CARTEEH Researchers Publish First Book on Traffic-Related Air Pollution and Human Health
Researchers from TTI’s Center for Advancing Research in Transportation Emissions, Energy and Health (CARTEEH) recently published Traffic-Related Air Pollution, the first book to address traffic-related air pollution (TRAP) and its impacts on human health. TTI Associate Research Scientist Haneen Khreis served as lead editor alongside contributing editors Assistant Agency Director Joe Zietsman and Associate Research Engineer Tara Ramani. Mark Nieuwenhuijsen, research professor at the Barcelona Institute of Global Health, also contributed.
The book consists of 25 chapters by global experts on a variety of topics related to TRAP and health, including mitigation standards and regulations regarding TRAP and public health. Included in this approach are methods and tools for assessing and quantifying road traffic, vehicle emissions, air pollution, human exposure, biological reactions and population-based health impacts.
“Traffic-Related Air Pollution focuses on TRAP as one adverse, but modifiable, environmental exposure that significantly affects public health, especially in cities,” Khreis explains. “The book sets real-world implications alongside policy options, emerging technologies, and best practices and provides recommendations on ways to engage in discourse and policy to better address TRAP’s health impacts and its real societal costs.”
Curriculum in Development for Transportation Emissions and Health
Researchers in TTI’s Center for Advancing Research in Transportation Emissions, Energy, and Health (CARTEEH) have developed a cross-disciplinary course titled Traffic-Related Air Pollution: Emissions, Human Exposures, and Health.
Transportation and health have historically been viewed as two distinct fields of education, research and practice, and there is a growing need for cross-disciplinary training at the intersection of transportation and health. TTI Associate Research Scientist Haneen Khreis led development of the new curriculum, which provides the basis for a graduate-level course offered by CARTEEH consortium member institutions or other universities. Numerous models, measurement techniques and datasets underlie the content to demonstrate the relationship between traffic activity and human health through exposure to air pollution. The course also explores the impacts of environmental regulation and real-world policymaking and practice, with numerous case studies from around the world.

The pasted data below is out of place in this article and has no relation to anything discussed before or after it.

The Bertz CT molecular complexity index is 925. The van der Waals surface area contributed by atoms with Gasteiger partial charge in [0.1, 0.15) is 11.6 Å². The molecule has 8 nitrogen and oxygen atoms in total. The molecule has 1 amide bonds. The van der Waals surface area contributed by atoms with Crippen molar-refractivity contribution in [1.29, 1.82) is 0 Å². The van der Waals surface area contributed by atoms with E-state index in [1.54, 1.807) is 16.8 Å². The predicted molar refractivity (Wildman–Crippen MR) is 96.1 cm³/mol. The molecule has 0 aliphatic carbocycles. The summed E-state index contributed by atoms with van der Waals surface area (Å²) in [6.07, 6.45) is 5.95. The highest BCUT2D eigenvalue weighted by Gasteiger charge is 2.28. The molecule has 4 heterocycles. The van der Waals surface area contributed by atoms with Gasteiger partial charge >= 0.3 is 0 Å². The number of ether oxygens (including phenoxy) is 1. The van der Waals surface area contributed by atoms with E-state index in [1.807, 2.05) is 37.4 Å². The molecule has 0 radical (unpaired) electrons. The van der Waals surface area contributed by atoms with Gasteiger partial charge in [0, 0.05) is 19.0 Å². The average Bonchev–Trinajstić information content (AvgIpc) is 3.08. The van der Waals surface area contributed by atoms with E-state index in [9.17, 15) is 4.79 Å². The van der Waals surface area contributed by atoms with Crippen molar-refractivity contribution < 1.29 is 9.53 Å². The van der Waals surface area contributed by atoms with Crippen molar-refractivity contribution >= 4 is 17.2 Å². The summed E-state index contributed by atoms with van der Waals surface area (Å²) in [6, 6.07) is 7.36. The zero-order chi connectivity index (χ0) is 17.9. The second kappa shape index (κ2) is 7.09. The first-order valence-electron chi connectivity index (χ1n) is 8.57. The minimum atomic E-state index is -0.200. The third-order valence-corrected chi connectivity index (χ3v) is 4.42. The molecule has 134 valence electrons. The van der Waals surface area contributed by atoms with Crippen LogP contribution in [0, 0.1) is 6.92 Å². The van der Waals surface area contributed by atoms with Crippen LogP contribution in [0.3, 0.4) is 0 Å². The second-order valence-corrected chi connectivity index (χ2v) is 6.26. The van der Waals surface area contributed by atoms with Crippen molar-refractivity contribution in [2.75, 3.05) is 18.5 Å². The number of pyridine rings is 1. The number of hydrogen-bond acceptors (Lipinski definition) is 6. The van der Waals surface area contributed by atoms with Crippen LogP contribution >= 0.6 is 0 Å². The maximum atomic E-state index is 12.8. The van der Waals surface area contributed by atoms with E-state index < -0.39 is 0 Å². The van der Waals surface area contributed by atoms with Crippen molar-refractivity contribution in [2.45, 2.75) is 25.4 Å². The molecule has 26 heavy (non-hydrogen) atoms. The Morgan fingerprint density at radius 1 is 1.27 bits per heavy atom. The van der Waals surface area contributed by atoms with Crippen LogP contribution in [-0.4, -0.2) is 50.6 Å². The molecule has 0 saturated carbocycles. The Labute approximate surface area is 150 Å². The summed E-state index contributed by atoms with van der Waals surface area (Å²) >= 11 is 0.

Developers separated the course into three high-level, separate tracks to help tailor the information to participants’ existing knowledge in their respective fields while focusing on potential application in the classroom and beyond.
The health track is targeted at urban planners, transportation planners and engineers unfamiliar with public health issues. The transportation track is aimed at environmental epidemiologists and public health students and practitioners with a limited knowledge of transportation concepts. The third track (planning and policy) targets practitioners and policymakers, providing a more holistic overview of health and transportation and focusing on the link between science and policy as seen in real-world case studies. This track is also applicable to health and transportation students and researchers since it equips them with the knowledge needed for policy option generation and policy assessment.
Thirty-five of the 60 lectures are completed and available online at carteeh.org.
TTI’s Soheil Sohrabi Publishes AVs and Public Health Research Paper